Stellar Feast: Black hole Devours Star in Cosmic Backyard

Our Universe is a happening place, but many unfathomable events happen very, very far away. The lights from such events take millions of years to reach Earth. Even then, catching a glimpse of these events is super rare. 

However, with the help of incredibly powerful modern telescopes and space instruments, astronomers are always on the lookout for such spectacular events. In one such stellar but eerie flash, scientists have now spotted a supermassive black hole ripping a star to shreds and devouring it like spaghetti at the center of the galaxy NGC 7392.

The Unconventional Approach: Capturing the Closest-Known Black-Hole Dinner

Interestingly, scientists used an unconventional approach to capture this event named WTP14adbjsh. It is the first such event seen as a bright infrared flare in place of the usual optical, ultraviolet, or X-radiation. Remarkably, the event took place just 137 million light years away from Earth, making it the closest-known example of a tidal disruption event (TDE). 

TDE refers to a star being pulled apart by the enormous gravitational pull of a black hole. As distant as that sounds, only around 100 events with such proximity have been observed so far, and this one is about four times closer than the previous record holder. But there’s a more profound mystery associated with this particular black hole!

Probing Nearby Cosmic Monsters: The Elusive Nature of Black Holes

You see, black holes are named as they are for a reason. Their gravitational pull is so strong that even light can’t escape their clutches, which makes them hard to spot, especially if they aren’t great eaters. But active black holes are messy eaters and generate tremendous amounts of light as they feed themselves. 

So our telescopes and space instruments can usually spot them in X-ray or optical light. However, the TDE in question stayed stealthily hidden!

The Stealthy TDE: Hidden in Infrared Light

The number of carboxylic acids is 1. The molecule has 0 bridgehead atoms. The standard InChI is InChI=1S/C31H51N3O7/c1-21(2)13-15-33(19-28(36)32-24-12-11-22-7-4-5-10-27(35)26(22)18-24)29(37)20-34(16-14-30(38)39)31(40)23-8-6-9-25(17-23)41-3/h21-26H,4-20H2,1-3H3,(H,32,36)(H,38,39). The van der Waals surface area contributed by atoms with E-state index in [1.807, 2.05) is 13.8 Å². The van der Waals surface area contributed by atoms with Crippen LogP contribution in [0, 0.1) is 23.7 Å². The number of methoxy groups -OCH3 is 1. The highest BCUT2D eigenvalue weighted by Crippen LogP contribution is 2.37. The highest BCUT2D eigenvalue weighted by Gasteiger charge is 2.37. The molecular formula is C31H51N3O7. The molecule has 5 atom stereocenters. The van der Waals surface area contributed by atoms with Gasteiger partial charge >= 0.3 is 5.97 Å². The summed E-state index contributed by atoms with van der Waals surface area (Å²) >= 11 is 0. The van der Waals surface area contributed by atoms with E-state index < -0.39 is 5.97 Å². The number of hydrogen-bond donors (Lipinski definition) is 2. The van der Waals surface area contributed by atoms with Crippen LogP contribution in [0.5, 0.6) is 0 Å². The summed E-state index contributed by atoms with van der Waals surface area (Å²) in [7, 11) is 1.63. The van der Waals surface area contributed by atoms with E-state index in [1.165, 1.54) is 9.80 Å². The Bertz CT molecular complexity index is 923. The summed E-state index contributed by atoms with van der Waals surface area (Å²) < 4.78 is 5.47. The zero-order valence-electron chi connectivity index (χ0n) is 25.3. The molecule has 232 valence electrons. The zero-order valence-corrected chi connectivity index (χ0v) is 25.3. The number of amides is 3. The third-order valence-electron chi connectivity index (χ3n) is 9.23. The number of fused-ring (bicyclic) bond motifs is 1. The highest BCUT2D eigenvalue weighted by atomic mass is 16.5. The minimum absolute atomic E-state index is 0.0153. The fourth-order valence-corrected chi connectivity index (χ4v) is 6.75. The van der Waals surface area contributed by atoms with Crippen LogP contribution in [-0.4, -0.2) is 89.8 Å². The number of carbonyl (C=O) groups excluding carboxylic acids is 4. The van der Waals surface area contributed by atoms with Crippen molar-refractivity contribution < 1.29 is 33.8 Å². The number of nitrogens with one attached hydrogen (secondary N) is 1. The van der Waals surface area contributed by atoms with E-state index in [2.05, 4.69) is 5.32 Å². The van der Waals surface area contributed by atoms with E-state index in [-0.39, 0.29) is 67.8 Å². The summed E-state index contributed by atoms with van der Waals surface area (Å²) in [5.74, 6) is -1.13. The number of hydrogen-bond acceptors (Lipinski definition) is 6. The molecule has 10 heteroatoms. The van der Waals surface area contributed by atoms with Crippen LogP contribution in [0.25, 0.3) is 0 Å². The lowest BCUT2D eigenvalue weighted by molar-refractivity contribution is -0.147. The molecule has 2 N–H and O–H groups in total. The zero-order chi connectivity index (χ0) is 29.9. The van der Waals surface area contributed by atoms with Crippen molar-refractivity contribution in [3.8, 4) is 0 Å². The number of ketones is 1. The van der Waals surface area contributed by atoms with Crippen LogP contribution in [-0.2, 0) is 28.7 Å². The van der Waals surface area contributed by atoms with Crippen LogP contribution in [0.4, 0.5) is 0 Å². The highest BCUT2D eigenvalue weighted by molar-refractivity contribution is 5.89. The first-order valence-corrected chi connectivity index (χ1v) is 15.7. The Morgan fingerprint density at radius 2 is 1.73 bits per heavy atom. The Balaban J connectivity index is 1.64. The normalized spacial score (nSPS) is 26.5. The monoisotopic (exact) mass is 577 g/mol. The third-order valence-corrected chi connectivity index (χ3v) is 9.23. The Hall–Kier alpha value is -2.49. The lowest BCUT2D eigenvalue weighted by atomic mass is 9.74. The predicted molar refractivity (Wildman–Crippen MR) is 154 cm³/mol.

As the radiation from the event reached the Earth now — 137 million light years later — it did not leave any trace on the X-ray and optical range of any telescopes. It was only when the scientists revisited almost a decade-old archival data collected by the NEOWISE spacecraft, an infrared space telescope, that they discovered this rare event. “We could see there was nothing at first. 

Then suddenly, in late 2014, the source got brighter and by 2015 reached a high luminosity, then started going back to its previous quiescence,” says astrophysicist and lead author Christos Panagiotou.

Shedding Light on the Cosmic Backyard: Discovering Mysteries with NEOWISE

These findings highlight that there could be more TDEs or other, even more mysterious happenings in our cosmic backyard that we are missing simply because we aren’t looking at the right place. NGC 7392 is a blue galaxy — churning out many new stars and creating a lot of dust in the process.

This dust could make it difficult to view the supermassive black holes in optical and ultraviolet light. And one would expect black holes to eat most stars in blue galaxies that constantly churn out new stars. But, surprisingly, most of the TDEs we have detected so far are found in the so-called green galaxies, which don’t create as many stars.

Exploring the Dusty Realm: Infrared Light and Active Galaxies

Therefore, scientists are now hopeful that using infrared light could enable us to peer through all that dust and witness the stellar events in some of the most active galaxies of our Universe.

 “Finding this nearby TDE means that, statistically, there must be a large population of these events that traditional methods were blind to. So, we should try to find these in the infrared if we want a complete picture of black holes and their host galaxies,” says Panagiotou.

Conclusion: Illuminating the Dark Corners of Our Universe

The recent capture of a black hole devouring a star in our cosmic backyard using an unconventional method has shed light on the elusive nature of these cosmic monsters. The discovery of the TDE through infrared light highlights the potential of this technique in revealing hidden events and mysteries in our Universe. 

By exploring the dusty realm of active galaxies, scientists are hopeful that more of these remarkable phenomena can be observed, offering a complete picture of black holes and their interactions with their host galaxies. As our understanding of the cosmos deepens, we continue to unlock the secrets hidden within the darkest corners of the universe.

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